How do I vote if I have recently been evicted or filed a change of address?
You must re-register to vote with your new address.

Will polling locations be safe, sanitary and socially distanced?
You are required to wear a mask/face covering and maintain 6 feet of distance when entering any Board of Elections facility or voting poll site. The Suffolk County Board of Elections will have hand sanitizer available at all of their polling locations, however there is no state mandate.


Who counts the absentee ballot votes? How?
The Suffolk County Board of Elections will use optical scanners certified by the state Board of Elections to count most absentee ballots. A bipartisan team composed of at least one Democrat and at least one Republican will monitor the count.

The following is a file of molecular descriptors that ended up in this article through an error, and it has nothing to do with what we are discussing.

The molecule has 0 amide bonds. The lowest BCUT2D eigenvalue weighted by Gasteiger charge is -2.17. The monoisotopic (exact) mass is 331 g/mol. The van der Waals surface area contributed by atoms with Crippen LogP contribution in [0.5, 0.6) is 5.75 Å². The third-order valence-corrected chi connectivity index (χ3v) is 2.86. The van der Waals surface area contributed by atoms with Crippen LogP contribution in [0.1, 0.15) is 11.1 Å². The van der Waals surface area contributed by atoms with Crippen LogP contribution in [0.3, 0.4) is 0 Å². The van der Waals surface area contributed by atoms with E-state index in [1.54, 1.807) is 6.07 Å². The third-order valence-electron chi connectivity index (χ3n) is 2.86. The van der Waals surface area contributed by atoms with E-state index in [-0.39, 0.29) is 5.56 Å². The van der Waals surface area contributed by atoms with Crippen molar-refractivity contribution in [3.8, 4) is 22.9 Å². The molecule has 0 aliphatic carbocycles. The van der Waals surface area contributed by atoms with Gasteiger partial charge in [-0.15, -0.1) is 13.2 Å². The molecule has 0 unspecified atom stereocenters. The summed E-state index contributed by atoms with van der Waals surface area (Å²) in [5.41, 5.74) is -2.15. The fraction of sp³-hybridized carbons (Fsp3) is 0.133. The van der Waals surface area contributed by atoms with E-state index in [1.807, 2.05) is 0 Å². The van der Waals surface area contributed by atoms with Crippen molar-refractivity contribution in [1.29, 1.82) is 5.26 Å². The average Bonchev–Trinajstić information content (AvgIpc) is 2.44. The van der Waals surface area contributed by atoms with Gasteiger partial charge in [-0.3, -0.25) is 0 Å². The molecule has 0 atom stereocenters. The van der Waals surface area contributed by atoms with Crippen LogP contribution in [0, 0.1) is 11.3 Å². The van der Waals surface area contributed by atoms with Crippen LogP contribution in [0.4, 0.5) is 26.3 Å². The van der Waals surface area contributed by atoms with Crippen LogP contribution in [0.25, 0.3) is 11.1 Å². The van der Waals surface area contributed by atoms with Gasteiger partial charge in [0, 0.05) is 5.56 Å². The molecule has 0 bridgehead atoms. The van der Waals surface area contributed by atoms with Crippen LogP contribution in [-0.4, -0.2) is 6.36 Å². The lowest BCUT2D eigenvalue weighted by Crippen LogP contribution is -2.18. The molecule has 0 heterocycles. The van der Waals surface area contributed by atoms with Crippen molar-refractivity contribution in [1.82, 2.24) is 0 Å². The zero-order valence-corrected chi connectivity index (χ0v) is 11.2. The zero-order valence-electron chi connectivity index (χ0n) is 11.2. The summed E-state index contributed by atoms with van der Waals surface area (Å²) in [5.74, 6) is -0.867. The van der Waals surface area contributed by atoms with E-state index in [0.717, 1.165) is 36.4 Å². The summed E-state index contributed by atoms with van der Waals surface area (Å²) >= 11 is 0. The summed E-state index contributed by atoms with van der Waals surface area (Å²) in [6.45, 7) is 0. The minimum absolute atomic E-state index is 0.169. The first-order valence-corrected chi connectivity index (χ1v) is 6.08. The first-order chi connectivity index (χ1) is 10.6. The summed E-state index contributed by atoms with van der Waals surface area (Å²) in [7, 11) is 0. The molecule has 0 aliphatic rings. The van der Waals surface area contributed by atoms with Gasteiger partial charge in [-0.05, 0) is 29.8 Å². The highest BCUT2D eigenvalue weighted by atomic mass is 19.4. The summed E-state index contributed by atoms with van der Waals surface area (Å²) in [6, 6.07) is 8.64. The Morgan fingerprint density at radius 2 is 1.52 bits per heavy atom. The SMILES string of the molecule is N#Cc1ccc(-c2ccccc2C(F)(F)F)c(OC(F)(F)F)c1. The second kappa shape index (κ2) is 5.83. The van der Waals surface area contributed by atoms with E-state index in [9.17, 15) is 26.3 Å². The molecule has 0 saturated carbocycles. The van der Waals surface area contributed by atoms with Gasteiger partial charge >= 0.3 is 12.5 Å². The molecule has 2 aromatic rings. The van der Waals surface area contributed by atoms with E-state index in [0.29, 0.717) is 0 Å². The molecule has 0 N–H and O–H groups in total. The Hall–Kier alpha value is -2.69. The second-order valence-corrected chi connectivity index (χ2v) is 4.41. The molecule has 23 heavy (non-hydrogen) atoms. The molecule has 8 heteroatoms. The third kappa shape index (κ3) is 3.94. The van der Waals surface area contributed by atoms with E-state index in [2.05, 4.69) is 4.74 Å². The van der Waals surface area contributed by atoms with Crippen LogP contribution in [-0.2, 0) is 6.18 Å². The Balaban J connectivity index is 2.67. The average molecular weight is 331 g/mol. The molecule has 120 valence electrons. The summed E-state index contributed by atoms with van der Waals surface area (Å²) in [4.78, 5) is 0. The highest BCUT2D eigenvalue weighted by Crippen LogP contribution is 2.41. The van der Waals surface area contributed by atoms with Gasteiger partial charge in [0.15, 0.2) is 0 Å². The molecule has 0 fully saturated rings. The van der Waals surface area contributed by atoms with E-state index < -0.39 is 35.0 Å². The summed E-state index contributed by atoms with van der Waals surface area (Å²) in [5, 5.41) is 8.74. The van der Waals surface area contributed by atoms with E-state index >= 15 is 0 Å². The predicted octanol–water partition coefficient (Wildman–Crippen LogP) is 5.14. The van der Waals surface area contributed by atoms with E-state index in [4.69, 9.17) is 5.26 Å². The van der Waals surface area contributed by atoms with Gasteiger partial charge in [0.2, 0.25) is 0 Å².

How long will it take to tally the final results and why?
Be patient! A final, certified election result might not come until after Thanksgiving. That’s because Suffolk County officials expect to receive about 250,000 absentee ballots - more than four times as many they received in the 2016 general election. There are about 1 million registered voters in Suffolk County. Elections officials predict about 750,000 of them will vote in the general election. That means one-third of all ballots cast could be absentee.

When does the count begin? When does it end?
Unlike other states, counting absentee ballots in New York cannot begin until after polls close on Election Day. More guidance will come from the Gov. Andrew Cuomo administration on how this process works.